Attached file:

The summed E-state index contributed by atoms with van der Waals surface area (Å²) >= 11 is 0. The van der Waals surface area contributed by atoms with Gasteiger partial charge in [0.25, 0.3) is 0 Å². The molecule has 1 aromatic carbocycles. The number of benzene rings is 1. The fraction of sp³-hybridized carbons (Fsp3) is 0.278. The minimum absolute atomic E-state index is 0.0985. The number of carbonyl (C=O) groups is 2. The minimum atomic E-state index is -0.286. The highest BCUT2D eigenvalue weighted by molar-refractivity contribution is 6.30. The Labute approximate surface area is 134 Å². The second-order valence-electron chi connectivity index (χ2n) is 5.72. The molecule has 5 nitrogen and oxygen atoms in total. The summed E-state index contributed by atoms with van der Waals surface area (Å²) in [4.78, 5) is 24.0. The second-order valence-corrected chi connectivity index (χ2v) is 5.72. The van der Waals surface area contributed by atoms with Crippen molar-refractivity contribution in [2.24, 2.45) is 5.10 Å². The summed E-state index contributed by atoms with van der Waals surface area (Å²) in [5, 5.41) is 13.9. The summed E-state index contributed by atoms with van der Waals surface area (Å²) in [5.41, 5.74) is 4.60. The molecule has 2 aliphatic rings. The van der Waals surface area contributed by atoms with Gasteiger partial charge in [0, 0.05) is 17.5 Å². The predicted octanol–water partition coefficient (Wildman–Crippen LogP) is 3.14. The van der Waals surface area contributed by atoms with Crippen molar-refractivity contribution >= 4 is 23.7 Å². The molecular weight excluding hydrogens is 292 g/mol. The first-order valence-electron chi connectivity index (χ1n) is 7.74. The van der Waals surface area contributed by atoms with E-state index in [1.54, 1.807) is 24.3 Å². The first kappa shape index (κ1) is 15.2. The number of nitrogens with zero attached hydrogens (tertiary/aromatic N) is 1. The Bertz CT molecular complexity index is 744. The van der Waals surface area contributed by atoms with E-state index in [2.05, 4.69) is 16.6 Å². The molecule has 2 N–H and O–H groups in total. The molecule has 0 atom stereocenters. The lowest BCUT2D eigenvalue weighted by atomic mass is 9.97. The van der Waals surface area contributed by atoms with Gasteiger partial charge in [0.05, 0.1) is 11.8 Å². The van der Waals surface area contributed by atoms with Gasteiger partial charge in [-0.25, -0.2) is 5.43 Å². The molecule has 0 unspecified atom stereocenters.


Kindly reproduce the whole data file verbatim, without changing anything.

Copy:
The summed E-state index contributed by atoms with van der Waals surface area (Å²) >= 11 is 0. The van der Waals surface area contributed by atoms with Gasteiger partial charge in [0.25, 0.3) is 0 Å². The molecule has 1 aromatic carbocycles. The number of benzene rings is 1. The fraction of sp³-hybridized carbons (Fsp3) is 0.278. The minimum absolute atomic E-state index is 0.0985. The number of carbonyl (C=O) groups is 2. The minimum atomic E-state index is -0.286. The highest BCUT2D eigenvalue weighted by molar-refractivity contribution is 6.30. The Labute approximate surface area is 134 Å². The second-order valence-electron chi connectivity index (χ2n) is 5.72. The molecule has 5 nitrogen and oxygen atoms in total. The summed E-state index contributed by atoms with van der Waals surface area (Å²) in [4.78, 5) is 24.0. The second-order valence-corrected chi connectivity index (χ2v) is 5.72. The van der Waals surface area contributed by atoms with Crippen molar-refractivity contribution in [2.24, 2.45) is 5.10 Å². The summed E-state index contributed by atoms with van der Waals surface area (Å²) in [5, 5.41) is 13.9. The summed E-state index contributed by atoms with van der Waals surface area (Å²) in [5.41, 5.74) is 4.60. The molecule has 2 aliphatic rings. The van der Waals surface area contributed by atoms with Gasteiger partial charge in [0, 0.05) is 17.5 Å². The predicted octanol–water partition coefficient (Wildman–Crippen LogP) is 3.14. The van der Waals surface area contributed by atoms with Crippen molar-refractivity contribution >= 4 is 23.7 Å². The molecular weight excluding hydrogens is 292 g/mol. The first-order valence-electron chi connectivity index (χ1n) is 7.74. The van der Waals surface area contributed by atoms with E-state index in [1.54, 1.807) is 24.3 Å². The first kappa shape index (κ1) is 15.2. The number of nitrogens with zero attached hydrogens (tertiary/aromatic N) is 1. The Bertz CT molecular complexity index is 744. The van der Waals surface area contributed by atoms with E-state index in [2.05, 4.69) is 16.6 Å². The molecule has 2 N–H and O–H groups in total. The molecule has 0 atom stereocenters. The lowest BCUT2D eigenvalue weighted by atomic mass is 9.97. The van der Waals surface area contributed by atoms with Gasteiger partial charge in [0.05, 0.1) is 11.8 Å². The van der Waals surface area contributed by atoms with Gasteiger partial charge in [-0.25, -0.2) is 5.43 Å². The molecule has 0 unspecified atom stereocenters.